Family values on Hwy 82
Peaches breed the right kind of family businesses. On a rather enjoyable assignment Wednesday morning, ventured down U.S. Highway 82, where I visited each Chilton County peach stand I could find. There, I met just about each owner and the good people with whom they surround themselves to grow, harvest and sell their storied products.
Good luck finding a stand that isn’t operated by at least two family members, whether they’re married or related by blood. Men who began selling peaches on their daddy’s truck are surrounded by their grandchildren who happily spend their summers in the shade, protected from the blistering sun that assisted in the growth of their produce.
Make no mistake. These folks love what they do. One farmer told me it’d be impossible to do it for so long without having at least some affinity for the process. Walking through the nearby orchards, you see a hop in their step as the peak peach season rears its pretty head just around the late June corner.
They might be salespeople, but you never question their genuine nature to talk freely about what they do and why their peaches are so loved by their customers and themselves. Owners seem exceptionally content, as multiple generations not only improve their business but also their quality of life. What might make them happier than picking a perfect peach from their best tree that’ll contend for first place at the Peach Festival is seeing a child or grandchild take a big bite out of it.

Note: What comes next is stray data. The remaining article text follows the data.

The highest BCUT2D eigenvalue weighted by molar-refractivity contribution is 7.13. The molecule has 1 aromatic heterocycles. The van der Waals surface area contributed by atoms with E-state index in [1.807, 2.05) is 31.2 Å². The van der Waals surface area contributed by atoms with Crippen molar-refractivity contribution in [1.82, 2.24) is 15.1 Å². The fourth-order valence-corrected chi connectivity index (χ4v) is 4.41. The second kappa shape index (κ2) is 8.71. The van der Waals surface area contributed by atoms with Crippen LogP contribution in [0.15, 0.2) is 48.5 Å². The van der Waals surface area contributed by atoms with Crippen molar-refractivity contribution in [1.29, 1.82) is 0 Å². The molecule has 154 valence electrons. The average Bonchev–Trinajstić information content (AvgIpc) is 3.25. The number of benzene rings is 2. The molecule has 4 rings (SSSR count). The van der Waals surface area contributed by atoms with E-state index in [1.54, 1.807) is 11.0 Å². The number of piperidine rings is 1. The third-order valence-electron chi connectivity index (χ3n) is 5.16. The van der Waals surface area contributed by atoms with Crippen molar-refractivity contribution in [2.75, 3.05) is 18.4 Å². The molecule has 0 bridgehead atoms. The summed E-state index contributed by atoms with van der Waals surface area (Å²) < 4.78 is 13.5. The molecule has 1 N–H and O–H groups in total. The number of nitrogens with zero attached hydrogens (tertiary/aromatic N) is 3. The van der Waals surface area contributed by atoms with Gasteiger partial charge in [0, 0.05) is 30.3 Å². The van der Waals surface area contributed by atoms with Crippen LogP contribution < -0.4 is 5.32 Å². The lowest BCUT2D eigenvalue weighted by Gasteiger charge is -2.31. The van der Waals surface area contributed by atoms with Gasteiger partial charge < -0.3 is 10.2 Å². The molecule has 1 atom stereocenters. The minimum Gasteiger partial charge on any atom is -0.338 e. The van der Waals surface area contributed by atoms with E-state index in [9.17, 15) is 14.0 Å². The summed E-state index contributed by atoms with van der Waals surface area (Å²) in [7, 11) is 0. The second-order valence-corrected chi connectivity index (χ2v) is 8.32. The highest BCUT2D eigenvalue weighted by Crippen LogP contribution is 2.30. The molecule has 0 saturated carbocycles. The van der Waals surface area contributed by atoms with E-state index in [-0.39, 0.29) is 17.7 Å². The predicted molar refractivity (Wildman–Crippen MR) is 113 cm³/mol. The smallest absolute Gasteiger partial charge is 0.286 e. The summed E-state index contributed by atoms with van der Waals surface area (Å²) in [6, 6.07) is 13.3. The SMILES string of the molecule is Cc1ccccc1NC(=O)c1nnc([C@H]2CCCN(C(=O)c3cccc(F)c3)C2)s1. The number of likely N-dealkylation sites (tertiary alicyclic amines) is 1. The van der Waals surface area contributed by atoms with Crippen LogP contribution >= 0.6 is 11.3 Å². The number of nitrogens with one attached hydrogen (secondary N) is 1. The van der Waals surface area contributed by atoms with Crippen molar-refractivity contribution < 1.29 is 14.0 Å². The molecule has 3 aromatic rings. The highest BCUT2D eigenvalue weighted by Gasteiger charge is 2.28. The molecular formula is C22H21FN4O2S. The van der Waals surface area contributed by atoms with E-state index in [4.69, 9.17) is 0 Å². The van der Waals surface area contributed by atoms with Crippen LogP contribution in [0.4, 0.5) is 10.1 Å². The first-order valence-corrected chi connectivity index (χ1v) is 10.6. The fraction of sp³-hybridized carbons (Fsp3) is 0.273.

Visiting Buddy Jones Fruit Stand, Lawley’s Chilton County Peaches, Paw Paw’s Peaches, Jimmie’s Peaches and Horn of Plenty teaches spoils you not only with the riches of another brilliant fruit harvest but also the importance of family values. Depending on what you do, working professionally with a loved one may or may not sound like your cup of tea. But whatever hesitation you have, the interaction between the folks on Highway 82 will challenge those feelings.